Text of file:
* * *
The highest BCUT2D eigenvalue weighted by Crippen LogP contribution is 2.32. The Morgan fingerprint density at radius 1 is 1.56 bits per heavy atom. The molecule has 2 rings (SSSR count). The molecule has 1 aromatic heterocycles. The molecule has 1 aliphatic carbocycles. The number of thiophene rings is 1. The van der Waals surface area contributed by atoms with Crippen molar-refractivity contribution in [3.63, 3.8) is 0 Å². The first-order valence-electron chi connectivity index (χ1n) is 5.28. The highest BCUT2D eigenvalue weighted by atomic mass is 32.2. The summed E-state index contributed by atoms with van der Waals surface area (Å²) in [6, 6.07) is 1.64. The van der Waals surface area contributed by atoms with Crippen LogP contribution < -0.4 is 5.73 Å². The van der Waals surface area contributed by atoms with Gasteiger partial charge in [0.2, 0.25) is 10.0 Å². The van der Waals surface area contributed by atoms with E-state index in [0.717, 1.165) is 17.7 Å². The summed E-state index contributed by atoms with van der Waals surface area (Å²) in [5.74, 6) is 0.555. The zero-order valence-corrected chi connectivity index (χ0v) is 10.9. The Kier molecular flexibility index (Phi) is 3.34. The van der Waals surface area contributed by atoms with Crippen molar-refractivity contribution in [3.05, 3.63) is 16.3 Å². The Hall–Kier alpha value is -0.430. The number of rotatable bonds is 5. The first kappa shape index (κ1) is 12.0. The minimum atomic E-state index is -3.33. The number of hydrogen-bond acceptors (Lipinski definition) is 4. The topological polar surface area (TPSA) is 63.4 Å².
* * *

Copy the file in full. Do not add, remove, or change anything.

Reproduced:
The highest BCUT2D eigenvalue weighted by Crippen LogP contribution is 2.32. The Morgan fingerprint density at radius 1 is 1.56 bits per heavy atom. The molecule has 2 rings (SSSR count). The molecule has 1 aromatic heterocycles. The molecule has 1 aliphatic carbocycles. The number of thiophene rings is 1. The van der Waals surface area contributed by atoms with Crippen molar-refractivity contribution in [3.63, 3.8) is 0 Å². The first-order valence-electron chi connectivity index (χ1n) is 5.28. The highest BCUT2D eigenvalue weighted by atomic mass is 32.2. The summed E-state index contributed by atoms with van der Waals surface area (Å²) in [6, 6.07) is 1.64. The van der Waals surface area contributed by atoms with Crippen LogP contribution < -0.4 is 5.73 Å². The van der Waals surface area contributed by atoms with Gasteiger partial charge in [0.2, 0.25) is 10.0 Å². The van der Waals surface area contributed by atoms with E-state index in [0.717, 1.165) is 17.7 Å². The summed E-state index contributed by atoms with van der Waals surface area (Å²) in [5.74, 6) is 0.555. The zero-order valence-corrected chi connectivity index (χ0v) is 10.9. The Kier molecular flexibility index (Phi) is 3.34. The van der Waals surface area contributed by atoms with Crippen molar-refractivity contribution in [3.05, 3.63) is 16.3 Å². The Hall–Kier alpha value is -0.430. The number of rotatable bonds is 5. The first kappa shape index (κ1) is 12.0. The minimum atomic E-state index is -3.33. The number of hydrogen-bond acceptors (Lipinski definition) is 4. The topological polar surface area (TPSA) is 63.4 Å².